After reaching our planned depth of 73 m/240 ft, we began our controlled ascent up to our first planned deco stop. During our last deco stop on our 4.5 m/15 ft platforms, I noticed that Sheck had a funny look on his face and was messing with his drysuit between his legs. I remembered then that he had told me that he had an attachment installed in the drysuit that would allow him to pee underwater. He was clearly in a bit of discomfort and Mary Ellen, Jan and I just floated nearby and watched.
I’ve heard that Sheck later used diapers, or just cut it loose in one of his old neoprene drysuits on his big dives, so evidently he didn’t get that early p-valve to work. What about your friendship and job collaboration with Gary Taylor, your brother-in-arms and a co-owner of PSAI?
Andrea, get comfortable, since this question will take some time to properly answer.
I first met Gary in Miami, which is where we became friends when I was staying in his home and taking Tom Mount’s nitrox course. I have a photo of Tom, Gary, and me gas blending on the floor of Tom’s garage. During the course, Tom was still using his worn-out hand written paper flip charts as his notes.
Gary was impressed with my deep air program and offered to put together an updated slideshow presentation for me to teach with. PSAI still uses an updated version of this system to date. Gary stayed with Tom until Tom thought he had sold IANTD [International Association of Nitrox and Technical Divers] to another individual. After that sale came about, Gary contacted me wanting to get more involved with PSAI. Being smarter than folks thought I was, I jumped at the chance to have Gary on the PSAI Team. Tom’s deal fell through, but Gary was totally involved with PSAI, and now is a partner and president of our agency. Thanks to Gary and Tom.
Many, many years ago I was still taking some type of classes—I think regarding mixed gasses, maybe with Rebreathers—at Tom’s house. In fact, I was one of Tom’s instructors who did the final proofreading of one of Kevin Gurr’s manuals. Too far back to recall much about this mixed gas stuff—remember my reputation for being a deep air diver.
Speaking of the people with whom you’ve dived, was the aim of The Forty Fathom Scubapros Club?
Before I invested in a sinkhole in the Ocala, Florida, area—which was locally referred to as Blue Sink or Zuber Sink, and is now referred to as 40 Fathom Grotto—several diving buddies whom I had dived with and trained for extreme deep air diving—as well as cave exploring—got together and planned to dive The Grotto at least one Friday night per month. Within a short period of time, several other buddies joined our group, which eventually became known as The 40 Fathom Scubapro’s dive club. Each diver had to meet my requirements of training.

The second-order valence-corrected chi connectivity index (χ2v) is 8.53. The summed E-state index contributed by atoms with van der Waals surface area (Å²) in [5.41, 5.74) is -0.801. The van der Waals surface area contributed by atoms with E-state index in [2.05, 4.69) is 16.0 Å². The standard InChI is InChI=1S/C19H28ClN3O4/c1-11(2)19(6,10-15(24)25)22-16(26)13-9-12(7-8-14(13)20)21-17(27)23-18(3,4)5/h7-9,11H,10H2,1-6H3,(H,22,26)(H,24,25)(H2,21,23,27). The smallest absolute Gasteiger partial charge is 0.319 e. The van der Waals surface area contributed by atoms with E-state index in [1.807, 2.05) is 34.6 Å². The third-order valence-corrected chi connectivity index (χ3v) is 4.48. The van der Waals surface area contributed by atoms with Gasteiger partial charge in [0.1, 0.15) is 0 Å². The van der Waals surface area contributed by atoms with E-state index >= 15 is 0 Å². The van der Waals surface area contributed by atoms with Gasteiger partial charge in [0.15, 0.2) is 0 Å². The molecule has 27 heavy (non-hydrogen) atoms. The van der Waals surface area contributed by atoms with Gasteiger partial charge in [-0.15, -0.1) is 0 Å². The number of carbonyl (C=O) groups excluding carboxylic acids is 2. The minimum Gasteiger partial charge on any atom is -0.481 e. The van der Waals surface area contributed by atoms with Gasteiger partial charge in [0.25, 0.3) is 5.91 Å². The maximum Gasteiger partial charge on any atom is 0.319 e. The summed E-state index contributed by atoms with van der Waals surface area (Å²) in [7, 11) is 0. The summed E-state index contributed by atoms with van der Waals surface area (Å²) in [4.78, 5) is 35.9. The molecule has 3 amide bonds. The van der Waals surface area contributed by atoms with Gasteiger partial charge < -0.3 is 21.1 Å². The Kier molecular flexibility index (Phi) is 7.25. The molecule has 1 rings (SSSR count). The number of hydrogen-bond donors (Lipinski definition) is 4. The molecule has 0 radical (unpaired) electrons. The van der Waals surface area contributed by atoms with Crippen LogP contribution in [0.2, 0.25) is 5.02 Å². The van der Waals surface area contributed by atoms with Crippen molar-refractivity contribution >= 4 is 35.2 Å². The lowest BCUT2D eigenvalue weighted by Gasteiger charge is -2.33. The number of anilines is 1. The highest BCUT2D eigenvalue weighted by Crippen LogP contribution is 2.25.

Eventually, our group set specific personal requirements—being a good person, supporting our club safety rules, and making at least one 40 Fathom Grotto dive per month. We set a limit of 14 or 15 members. Three 40 Fathom members eventually set World Records for deep air: I was one, A. J. Muns, and Herb Johnson set ocean records, and later I set the air depth record for cave diving. Naturally, as time passed and we got older, our membership got smaller. It is notable that none of our club members have died during any scuba dive.
Finally, what led you to create the iconic motto, “Plan Your Dive. Dive Your Plan?”
I used to be a private pilot, and we used to say, “Plan your flight, fly your plan.” This was back in probably 1961 when I had just started diving and there were so many instances where all the other divers would get in the water without saying anything. I’ve seen so many incidents and fatalities that could have been avoided through proper planning.
InDEPTH: The First Helium-based Mix Dives Conducted by Pre-Tech Explorers (1967-1988) by Chris Werner
Alert Diver.Eu: Rapture of the Tech: Depth, Narcosis and Training Agencies
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Andrea Murdock Alpini is a TDI and PSAI technical trimix and advanced wreck-overhead instructor based in Italy. He is fascinated by deep wrecks, historical research, decompression studies, caves, filming, and writing. He holds a Master’s degree in Architecture and an MBA in Economics for The Arts. Andrea is also the founder of PHY Diving Equipment. His life revolves around teaching open circuit scuba diving, conducting expeditions, developing gear, and writing essays about his philosophy of wreck and cave diving. He published his first book, Deep Blue: storie di relitti e luoghi insoliti (2018) and IMMERSIONI SELVAGGE, the new one is on the way, out on fall 2022.